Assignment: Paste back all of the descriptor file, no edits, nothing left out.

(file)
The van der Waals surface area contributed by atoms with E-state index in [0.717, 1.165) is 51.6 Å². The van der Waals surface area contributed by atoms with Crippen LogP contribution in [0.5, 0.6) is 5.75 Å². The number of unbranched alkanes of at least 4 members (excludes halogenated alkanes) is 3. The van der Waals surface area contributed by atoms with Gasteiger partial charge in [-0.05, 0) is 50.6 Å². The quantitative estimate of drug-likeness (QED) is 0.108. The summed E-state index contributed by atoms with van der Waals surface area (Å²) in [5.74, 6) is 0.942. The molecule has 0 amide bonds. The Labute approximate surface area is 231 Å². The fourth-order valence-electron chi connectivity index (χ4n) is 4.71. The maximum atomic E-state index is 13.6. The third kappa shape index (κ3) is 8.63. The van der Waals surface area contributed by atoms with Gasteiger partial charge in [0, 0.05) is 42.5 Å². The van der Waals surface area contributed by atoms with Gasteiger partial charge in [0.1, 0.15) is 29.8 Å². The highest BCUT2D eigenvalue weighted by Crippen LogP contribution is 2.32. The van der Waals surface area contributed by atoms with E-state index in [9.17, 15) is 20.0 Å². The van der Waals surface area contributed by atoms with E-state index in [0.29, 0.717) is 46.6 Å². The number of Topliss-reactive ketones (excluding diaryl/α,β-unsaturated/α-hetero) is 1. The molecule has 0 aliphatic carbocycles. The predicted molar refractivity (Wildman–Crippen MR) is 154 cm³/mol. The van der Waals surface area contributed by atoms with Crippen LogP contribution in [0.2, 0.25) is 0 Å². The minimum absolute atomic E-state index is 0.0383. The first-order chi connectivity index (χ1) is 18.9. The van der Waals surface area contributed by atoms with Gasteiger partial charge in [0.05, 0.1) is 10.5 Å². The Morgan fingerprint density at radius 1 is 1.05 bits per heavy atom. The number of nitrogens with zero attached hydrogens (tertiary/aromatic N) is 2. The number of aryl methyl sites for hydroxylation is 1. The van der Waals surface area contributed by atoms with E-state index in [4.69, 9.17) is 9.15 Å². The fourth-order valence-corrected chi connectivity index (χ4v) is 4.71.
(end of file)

The van der Waals surface area contributed by atoms with E-state index in [0.717, 1.165) is 51.6 Å². The van der Waals surface area contributed by atoms with Crippen LogP contribution in [0.5, 0.6) is 5.75 Å². The number of unbranched alkanes of at least 4 members (excludes halogenated alkanes) is 3. The van der Waals surface area contributed by atoms with Gasteiger partial charge in [-0.05, 0) is 50.6 Å². The quantitative estimate of drug-likeness (QED) is 0.108. The summed E-state index contributed by atoms with van der Waals surface area (Å²) in [5.74, 6) is 0.942. The molecule has 0 amide bonds. The Labute approximate surface area is 231 Å². The fourth-order valence-electron chi connectivity index (χ4n) is 4.71. The maximum atomic E-state index is 13.6. The third kappa shape index (κ3) is 8.63. The van der Waals surface area contributed by atoms with Gasteiger partial charge in [0, 0.05) is 42.5 Å². The van der Waals surface area contributed by atoms with Gasteiger partial charge in [0.1, 0.15) is 29.8 Å². The highest BCUT2D eigenvalue weighted by Crippen LogP contribution is 2.32. The van der Waals surface area contributed by atoms with E-state index in [9.17, 15) is 20.0 Å². The van der Waals surface area contributed by atoms with E-state index in [0.29, 0.717) is 46.6 Å². The number of Topliss-reactive ketones (excluding diaryl/α,β-unsaturated/α-hetero) is 1. The molecule has 0 aliphatic carbocycles. The predicted molar refractivity (Wildman–Crippen MR) is 154 cm³/mol. The van der Waals surface area contributed by atoms with Crippen LogP contribution in [0.2, 0.25) is 0 Å². The minimum absolute atomic E-state index is 0.0383. The first-order chi connectivity index (χ1) is 18.9. The van der Waals surface area contributed by atoms with Gasteiger partial charge in [0.05, 0.1) is 10.5 Å². The Morgan fingerprint density at radius 1 is 1.05 bits per heavy atom. The number of nitrogens with zero attached hydrogens (tertiary/aromatic N) is 2. The number of aryl methyl sites for hydroxylation is 1. The van der Waals surface area contributed by atoms with E-state index in [4.69, 9.17) is 9.15 Å². The fourth-order valence-corrected chi connectivity index (χ4v) is 4.71.